Amanda Wilson

Writer and Mental Health Blogger

I think there is a misplaced standard when it comes to trauma.

Most times when you talk to others about living with a mental health issue, the focus of the story is typically about the painful experiences you have endured and survived. Lots of times people want to hear the horror stories of your past, or see the battle wounds you suffered over the years before you finally escaped. When it comes to talking about trauma, sometimes I think people assume that your past is nothing but painful memories, a whirlpool of pain and trauma that is unimaginable to the average person. And while in some cases this is true, not everyone feels this way, especially me.

Yes, I have a painful past, I have survived horror story situations and experienced things I would never wish on my worst enemy (not that I have many), but not every waking moment from my past is riddled with dark times. Not every moment I lived with my abuser did I suffer the unimaginable, but for some reason, this statement seems to baffle people.

Now don’t get me wrong, I never talk about my abuser in a positive light. When people ask me about my past, his name is not mentioned with a kind-hearted tone or a giggle in my voice. If anything, when his name rings in my ears, I’m instantly filled with dread, making me sick to my stomach.

But sometimes, out of the blue, in the most unassuming moments, there are triggers that suddenly send me back to a time – or a brief moment – where I wasn’t being abused by him; a brief glimpse of what life was like before the abuse; the rarest moments in my life where I thought: “Maybe things won’t get any worse.”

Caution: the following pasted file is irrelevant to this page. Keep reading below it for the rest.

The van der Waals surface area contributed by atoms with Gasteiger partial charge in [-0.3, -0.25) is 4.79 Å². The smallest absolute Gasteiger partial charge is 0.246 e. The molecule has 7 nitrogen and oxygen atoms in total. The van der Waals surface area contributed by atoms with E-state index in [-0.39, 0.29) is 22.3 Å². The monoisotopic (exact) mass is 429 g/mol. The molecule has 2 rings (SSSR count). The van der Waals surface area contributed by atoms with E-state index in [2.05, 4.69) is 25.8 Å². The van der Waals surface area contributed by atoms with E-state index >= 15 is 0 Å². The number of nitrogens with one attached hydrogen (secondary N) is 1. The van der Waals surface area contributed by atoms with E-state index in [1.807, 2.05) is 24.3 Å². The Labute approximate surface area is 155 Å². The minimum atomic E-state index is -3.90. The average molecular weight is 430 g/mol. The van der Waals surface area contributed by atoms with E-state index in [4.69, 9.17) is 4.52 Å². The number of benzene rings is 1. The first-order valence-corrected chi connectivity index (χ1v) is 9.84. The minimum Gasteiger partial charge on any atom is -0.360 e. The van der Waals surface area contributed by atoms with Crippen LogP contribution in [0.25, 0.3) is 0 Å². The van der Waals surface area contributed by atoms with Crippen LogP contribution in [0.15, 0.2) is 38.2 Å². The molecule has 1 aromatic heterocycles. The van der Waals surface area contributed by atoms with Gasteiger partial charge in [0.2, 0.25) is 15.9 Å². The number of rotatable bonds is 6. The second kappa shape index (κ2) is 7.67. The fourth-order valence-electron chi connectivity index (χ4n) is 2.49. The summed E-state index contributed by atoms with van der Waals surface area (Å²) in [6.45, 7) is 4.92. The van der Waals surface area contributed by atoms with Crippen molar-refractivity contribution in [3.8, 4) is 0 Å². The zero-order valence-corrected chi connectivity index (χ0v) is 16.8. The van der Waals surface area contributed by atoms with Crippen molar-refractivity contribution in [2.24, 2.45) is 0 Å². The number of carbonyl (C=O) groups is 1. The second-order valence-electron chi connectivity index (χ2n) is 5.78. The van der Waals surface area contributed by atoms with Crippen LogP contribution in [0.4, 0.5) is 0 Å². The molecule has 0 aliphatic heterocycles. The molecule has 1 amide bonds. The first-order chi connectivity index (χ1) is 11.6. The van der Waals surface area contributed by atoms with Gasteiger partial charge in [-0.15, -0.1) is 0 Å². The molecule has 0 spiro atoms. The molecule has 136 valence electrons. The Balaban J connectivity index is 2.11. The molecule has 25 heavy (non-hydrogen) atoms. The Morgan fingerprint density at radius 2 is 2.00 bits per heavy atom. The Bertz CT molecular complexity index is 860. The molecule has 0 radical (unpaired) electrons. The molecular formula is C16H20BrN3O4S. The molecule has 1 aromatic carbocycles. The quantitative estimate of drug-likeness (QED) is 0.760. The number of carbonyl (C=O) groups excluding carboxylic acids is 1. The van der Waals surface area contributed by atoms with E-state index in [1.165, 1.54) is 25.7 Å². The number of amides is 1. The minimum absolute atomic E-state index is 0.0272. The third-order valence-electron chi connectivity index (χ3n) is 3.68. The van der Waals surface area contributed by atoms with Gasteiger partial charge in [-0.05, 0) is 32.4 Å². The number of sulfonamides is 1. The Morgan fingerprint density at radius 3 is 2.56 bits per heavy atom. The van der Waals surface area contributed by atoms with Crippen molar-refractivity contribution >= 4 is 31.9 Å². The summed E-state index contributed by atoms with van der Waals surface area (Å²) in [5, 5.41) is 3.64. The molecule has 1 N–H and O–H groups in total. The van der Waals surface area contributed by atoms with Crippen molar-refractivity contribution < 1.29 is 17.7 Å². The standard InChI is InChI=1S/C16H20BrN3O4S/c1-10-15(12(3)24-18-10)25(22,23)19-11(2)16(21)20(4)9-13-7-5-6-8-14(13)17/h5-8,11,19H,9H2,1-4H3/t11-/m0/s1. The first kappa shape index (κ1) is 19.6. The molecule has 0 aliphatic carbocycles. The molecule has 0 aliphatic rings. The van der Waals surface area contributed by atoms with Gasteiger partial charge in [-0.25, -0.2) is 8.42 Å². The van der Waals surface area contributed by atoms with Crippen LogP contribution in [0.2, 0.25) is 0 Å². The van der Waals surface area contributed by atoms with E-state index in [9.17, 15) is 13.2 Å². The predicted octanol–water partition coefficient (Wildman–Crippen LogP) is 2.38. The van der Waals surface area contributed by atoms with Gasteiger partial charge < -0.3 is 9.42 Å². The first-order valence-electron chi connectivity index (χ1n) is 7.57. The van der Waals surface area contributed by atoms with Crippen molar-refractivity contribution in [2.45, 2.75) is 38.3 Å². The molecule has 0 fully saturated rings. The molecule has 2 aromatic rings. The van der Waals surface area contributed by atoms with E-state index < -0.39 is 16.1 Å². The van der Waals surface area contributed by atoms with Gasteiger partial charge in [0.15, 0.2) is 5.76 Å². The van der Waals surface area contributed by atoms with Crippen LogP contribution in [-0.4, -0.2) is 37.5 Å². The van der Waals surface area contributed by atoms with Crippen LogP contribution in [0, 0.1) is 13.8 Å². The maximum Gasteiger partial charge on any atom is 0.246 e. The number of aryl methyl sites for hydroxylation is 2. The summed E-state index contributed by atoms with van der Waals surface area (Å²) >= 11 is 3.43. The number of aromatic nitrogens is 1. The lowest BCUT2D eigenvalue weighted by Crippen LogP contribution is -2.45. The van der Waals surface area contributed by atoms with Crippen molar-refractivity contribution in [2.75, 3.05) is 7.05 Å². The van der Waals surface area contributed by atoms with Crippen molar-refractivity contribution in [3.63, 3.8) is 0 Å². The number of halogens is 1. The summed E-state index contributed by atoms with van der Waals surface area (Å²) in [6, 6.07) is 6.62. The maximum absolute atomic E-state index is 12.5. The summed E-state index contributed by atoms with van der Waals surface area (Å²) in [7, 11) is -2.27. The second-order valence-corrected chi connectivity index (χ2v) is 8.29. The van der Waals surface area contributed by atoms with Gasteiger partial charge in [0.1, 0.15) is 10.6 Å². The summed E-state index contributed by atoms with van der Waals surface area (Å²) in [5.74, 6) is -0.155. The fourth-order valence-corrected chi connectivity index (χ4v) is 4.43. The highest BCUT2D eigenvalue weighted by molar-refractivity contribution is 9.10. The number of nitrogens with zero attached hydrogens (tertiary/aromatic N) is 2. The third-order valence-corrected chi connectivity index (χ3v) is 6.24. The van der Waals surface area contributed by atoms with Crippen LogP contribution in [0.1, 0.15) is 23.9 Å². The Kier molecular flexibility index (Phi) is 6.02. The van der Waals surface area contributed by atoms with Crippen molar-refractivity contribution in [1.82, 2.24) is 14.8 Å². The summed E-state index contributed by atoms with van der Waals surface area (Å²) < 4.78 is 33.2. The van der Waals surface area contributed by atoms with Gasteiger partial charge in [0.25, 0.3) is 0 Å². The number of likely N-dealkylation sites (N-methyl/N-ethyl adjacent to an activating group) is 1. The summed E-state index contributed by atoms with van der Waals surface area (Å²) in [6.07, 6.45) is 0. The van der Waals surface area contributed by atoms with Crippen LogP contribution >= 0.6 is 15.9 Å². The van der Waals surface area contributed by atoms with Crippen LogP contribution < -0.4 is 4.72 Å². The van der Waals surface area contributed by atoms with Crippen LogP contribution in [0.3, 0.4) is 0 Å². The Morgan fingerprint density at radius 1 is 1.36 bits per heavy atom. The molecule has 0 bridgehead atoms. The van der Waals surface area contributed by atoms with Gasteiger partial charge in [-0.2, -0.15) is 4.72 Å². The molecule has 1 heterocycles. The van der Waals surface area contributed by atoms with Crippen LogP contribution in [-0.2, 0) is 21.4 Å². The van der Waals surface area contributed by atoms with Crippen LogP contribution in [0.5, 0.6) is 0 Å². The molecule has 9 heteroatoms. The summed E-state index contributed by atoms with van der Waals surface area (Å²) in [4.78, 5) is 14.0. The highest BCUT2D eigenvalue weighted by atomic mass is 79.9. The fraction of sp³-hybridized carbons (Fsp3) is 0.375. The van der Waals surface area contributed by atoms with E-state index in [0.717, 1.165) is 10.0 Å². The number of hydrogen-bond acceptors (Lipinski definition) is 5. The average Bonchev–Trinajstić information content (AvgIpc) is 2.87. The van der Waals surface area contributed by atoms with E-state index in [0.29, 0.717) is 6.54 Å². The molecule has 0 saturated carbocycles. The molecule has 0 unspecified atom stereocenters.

(Side note: They always got worse.)

One of these moments happened recently. It’s when I heard the song “Ballroom Blitz” playing on the radio and I was instantly taken back to when I was 12 years-old, still living with my abuser.

Picture this: I’m in his truck, driving with him to a family meal at my grandparent’s house. We had just pulled out of the driveway and he flicks on K-Rock. A few seconds later, the song starts to play. We look at each other with smirks. We know what’s about to happen.

“Are you ready, Steve?” he sings. I reply with the, “Uh-hun!” Next thing, we’re both dancing wilding around the cab; I’m waving my hands in the air in front of me and he’s banging his fingers on the steering wheel like a drum, both screaming “Ballroom Blitz!” the minute the chorus starts.

In that moment, do you know how I felt? I was happy. For a brief moment in my painful life, I had a normal moment with my Dad. That’s what he was exactly. Just a Dad. And I was just his daughter. He wasn’t the abuser who threw my math book at me the night before. And I wasn’t the girl who had cut her legs later that night to release some of the mental anguish I was suffering from.

In that moment, we were simply just living.

Looking back on this memory is ironic for me, considering the opening lyrics to the song are: “Oh, it’s been getting so hard/ Living with the things you do to me.” It’s like the song was trying to warn me ahead of time about how shitty the next year  of my life would be: the abuse getting worse, severe depression, and my first failed suicide attempt.

Even though I was mentally taken back to that moment, it only lasted a few seconds, only long enough for me to register the song was a trigger and I slammed off the radio.

These moments are very conflicting for me, and it has taken a lot of therapy and hashing out my feelings to come to terms with the fact that, despite the years of abuse, there are happy moments that exist with my abuser. There are moments where I thought he was a good Dad – a decent human being.